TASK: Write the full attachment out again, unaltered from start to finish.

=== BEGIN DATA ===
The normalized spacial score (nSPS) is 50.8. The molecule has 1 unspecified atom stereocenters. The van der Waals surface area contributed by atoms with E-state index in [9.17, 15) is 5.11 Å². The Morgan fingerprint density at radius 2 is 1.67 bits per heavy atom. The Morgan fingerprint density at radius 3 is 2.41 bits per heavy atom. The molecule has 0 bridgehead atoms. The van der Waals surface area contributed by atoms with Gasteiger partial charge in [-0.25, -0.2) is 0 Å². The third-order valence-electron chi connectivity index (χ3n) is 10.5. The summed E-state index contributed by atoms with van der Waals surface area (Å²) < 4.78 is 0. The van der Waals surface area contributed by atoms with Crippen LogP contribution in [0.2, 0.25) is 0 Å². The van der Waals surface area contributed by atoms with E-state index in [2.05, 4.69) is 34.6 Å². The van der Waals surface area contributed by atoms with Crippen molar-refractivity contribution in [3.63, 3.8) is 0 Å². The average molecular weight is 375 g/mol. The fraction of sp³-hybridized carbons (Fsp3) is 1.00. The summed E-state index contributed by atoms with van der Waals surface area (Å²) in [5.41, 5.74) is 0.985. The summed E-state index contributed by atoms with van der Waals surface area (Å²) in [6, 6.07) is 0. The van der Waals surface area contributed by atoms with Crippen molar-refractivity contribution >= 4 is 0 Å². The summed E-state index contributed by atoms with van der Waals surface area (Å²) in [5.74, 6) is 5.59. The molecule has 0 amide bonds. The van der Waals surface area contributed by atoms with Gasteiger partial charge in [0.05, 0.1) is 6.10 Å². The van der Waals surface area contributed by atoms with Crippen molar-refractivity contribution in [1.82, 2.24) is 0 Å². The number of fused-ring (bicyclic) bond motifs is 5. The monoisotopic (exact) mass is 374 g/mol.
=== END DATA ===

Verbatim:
The normalized spacial score (nSPS) is 50.8. The molecule has 1 unspecified atom stereocenters. The van der Waals surface area contributed by atoms with E-state index in [9.17, 15) is 5.11 Å². The Morgan fingerprint density at radius 2 is 1.67 bits per heavy atom. The Morgan fingerprint density at radius 3 is 2.41 bits per heavy atom. The molecule has 0 bridgehead atoms. The van der Waals surface area contributed by atoms with Gasteiger partial charge in [-0.25, -0.2) is 0 Å². The third-order valence-electron chi connectivity index (χ3n) is 10.5. The summed E-state index contributed by atoms with van der Waals surface area (Å²) < 4.78 is 0. The van der Waals surface area contributed by atoms with Crippen LogP contribution in [0.2, 0.25) is 0 Å². The van der Waals surface area contributed by atoms with E-state index in [2.05, 4.69) is 34.6 Å². The van der Waals surface area contributed by atoms with Crippen molar-refractivity contribution in [3.63, 3.8) is 0 Å². The average molecular weight is 375 g/mol. The fraction of sp³-hybridized carbons (Fsp3) is 1.00. The summed E-state index contributed by atoms with van der Waals surface area (Å²) in [5.41, 5.74) is 0.985. The summed E-state index contributed by atoms with van der Waals surface area (Å²) in [6, 6.07) is 0. The van der Waals surface area contributed by atoms with Crippen molar-refractivity contribution >= 4 is 0 Å². The summed E-state index contributed by atoms with van der Waals surface area (Å²) in [5.74, 6) is 5.59. The molecule has 0 amide bonds. The van der Waals surface area contributed by atoms with Gasteiger partial charge in [0.05, 0.1) is 6.10 Å². The van der Waals surface area contributed by atoms with Crippen molar-refractivity contribution in [1.82, 2.24) is 0 Å². The number of fused-ring (bicyclic) bond motifs is 5. The monoisotopic (exact) mass is 374 g/mol.